Wednesday, June 8, 2016

Protesters egg ministry building over union ruling

Protesters egg ministry building over union ruling

By Abraham Gerber  /  Staff reporter

Workers’ rights campaigners yesterday gather outside the Ministry of Labor in Taipei, protesting a ruling upholding the forced transfer of a Shin Hai Gas Corp Employees’ Union official.

Photo: Liu Hsin-de, Taipei Times

Workers’ rights campaigners yesterday gathered outside the Ministry of Labor, shouting slogans and throwing eggs to protest a ruling upholding the forced transfer of a Shin Hai Gas Corp Employees’ Union official.
More than 100 demonstrators from the Hsin Hai Gas Corp Employees’ Union, the Taoyuan Confederation of Trade Unions and other groups blasted slogans from a sound truck aimed at the ministry building for more than an hour, shouting for members of the ministry’s inappropriate labor behavior adjudication board to come out and “face the music.”
A professional mourner wailed in front of a mock funeral altar for the board, whose decision to uphold the forced transfer of employees’ union vice president Yuan Chao-wen (袁照雯) endangered union protection due to corporate pressure, campaigners said.
Yuan was fired by the company in December last year for refusing to move to a new position assigned to her, appealing to the board after the failure of the New Taipei City Government to arbitrate a solution.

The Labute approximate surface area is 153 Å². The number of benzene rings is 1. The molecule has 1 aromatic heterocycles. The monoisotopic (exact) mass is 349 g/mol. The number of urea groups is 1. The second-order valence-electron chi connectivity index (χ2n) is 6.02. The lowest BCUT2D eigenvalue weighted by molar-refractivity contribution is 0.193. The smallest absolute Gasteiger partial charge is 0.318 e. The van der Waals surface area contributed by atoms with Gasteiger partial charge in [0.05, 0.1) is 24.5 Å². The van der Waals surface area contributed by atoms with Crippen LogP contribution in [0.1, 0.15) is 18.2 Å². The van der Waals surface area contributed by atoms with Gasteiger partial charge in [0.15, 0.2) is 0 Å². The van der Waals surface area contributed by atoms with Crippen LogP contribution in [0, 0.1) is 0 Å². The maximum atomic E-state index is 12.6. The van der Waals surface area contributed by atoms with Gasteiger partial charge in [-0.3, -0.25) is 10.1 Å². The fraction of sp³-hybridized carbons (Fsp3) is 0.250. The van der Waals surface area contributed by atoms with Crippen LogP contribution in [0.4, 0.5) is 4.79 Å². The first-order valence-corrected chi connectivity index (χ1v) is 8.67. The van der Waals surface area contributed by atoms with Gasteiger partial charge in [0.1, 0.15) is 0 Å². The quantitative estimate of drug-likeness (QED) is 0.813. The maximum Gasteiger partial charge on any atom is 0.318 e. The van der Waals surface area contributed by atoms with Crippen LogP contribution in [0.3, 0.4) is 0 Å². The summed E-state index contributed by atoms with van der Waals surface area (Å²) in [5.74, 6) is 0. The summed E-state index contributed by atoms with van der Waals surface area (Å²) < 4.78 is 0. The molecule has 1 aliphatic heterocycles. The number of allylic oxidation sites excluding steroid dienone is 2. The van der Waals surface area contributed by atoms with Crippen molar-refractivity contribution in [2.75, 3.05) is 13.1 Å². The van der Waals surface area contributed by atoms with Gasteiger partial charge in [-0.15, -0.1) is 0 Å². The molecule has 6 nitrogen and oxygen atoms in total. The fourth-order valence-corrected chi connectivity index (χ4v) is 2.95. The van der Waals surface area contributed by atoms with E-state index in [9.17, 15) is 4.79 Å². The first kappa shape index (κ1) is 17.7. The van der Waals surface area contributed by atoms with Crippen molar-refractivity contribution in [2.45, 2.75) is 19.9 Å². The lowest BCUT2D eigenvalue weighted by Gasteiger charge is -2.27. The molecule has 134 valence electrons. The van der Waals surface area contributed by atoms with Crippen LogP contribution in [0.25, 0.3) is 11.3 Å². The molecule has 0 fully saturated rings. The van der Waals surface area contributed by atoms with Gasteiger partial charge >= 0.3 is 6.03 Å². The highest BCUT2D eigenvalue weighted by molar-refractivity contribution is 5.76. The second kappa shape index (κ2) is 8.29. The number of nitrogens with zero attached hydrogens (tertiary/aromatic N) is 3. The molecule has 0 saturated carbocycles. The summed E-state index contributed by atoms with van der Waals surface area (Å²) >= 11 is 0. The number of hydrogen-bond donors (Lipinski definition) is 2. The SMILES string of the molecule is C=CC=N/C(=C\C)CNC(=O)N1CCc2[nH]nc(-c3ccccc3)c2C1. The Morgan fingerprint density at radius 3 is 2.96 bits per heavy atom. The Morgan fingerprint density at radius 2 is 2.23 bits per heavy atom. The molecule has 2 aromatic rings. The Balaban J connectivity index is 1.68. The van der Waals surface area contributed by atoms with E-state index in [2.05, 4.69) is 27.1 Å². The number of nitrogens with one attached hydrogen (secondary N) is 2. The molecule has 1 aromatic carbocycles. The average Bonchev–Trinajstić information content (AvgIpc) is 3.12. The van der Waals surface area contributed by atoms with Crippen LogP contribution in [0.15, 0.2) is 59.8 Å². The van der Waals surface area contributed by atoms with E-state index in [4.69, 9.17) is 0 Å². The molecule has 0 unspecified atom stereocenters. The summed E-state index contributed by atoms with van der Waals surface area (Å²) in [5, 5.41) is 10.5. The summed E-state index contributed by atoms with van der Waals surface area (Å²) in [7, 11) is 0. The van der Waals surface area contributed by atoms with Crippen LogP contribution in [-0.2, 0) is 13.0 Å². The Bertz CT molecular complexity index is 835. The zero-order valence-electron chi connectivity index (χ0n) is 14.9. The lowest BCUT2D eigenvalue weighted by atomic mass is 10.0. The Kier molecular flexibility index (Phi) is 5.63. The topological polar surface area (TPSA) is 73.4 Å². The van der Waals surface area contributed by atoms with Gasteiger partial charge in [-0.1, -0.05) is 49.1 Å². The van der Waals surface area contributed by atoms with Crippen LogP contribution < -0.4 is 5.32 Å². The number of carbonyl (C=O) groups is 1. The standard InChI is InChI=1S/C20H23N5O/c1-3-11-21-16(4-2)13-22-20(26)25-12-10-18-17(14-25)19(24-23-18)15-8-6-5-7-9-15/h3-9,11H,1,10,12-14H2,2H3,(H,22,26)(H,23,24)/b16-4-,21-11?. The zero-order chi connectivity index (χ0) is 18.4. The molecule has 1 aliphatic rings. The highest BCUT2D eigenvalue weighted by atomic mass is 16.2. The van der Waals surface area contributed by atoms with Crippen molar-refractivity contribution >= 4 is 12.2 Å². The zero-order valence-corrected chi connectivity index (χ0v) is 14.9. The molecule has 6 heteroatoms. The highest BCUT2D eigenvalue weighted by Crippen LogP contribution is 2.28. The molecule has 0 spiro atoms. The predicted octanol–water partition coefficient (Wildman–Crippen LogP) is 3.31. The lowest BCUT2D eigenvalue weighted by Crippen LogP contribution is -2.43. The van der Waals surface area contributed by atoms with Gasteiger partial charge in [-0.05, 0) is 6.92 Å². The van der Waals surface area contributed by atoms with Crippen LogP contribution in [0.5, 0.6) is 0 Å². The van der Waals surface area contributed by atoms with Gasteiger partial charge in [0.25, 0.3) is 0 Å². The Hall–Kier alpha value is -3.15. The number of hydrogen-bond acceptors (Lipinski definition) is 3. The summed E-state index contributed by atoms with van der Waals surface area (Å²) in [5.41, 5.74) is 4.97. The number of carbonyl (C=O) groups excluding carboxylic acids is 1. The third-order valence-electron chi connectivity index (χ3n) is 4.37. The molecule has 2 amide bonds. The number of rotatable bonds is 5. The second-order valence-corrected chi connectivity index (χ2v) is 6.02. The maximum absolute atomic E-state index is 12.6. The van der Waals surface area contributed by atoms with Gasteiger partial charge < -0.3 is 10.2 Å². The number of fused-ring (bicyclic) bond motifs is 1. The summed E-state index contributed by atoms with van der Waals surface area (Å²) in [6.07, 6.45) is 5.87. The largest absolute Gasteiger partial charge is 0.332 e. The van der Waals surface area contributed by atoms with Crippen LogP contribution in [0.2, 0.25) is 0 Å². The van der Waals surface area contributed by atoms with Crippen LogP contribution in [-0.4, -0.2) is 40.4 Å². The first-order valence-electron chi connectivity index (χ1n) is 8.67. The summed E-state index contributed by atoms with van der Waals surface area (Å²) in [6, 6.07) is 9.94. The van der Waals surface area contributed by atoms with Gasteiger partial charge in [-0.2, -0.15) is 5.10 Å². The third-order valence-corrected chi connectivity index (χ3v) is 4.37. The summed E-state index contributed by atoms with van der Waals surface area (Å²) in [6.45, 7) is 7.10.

The board earlier this week overturned Yuan’s dismissal, while ruling that she was still obligated to accept the new position on the grounds that it would not disadvantage her or interfere with union activities.
Yuan said the transfer was intended to give her a “hard time” by increasing her work load after she helped organize protests against company plans to cut worker dividends.
“It was a pointed move because there was not any operational need,” she said. “Our union applied for benefits, so they decided to ‘operate’ on union officials.”
She said that while her new position in the company’s headquarters would place her across the road from the employee welfare committee where she had worked, the transfer would affect her union activities, because the committee shared offices with the union.
The decision to overrule Yuan’s dismissal should have included the transfer order, because both were intended to put pressure on the union, Taoyuan Confederation of Trade Unions secretary Lin Chuang-chou (林莊周) said, adding that the ruling reflected the board’s increasingly “conservative” rulings.

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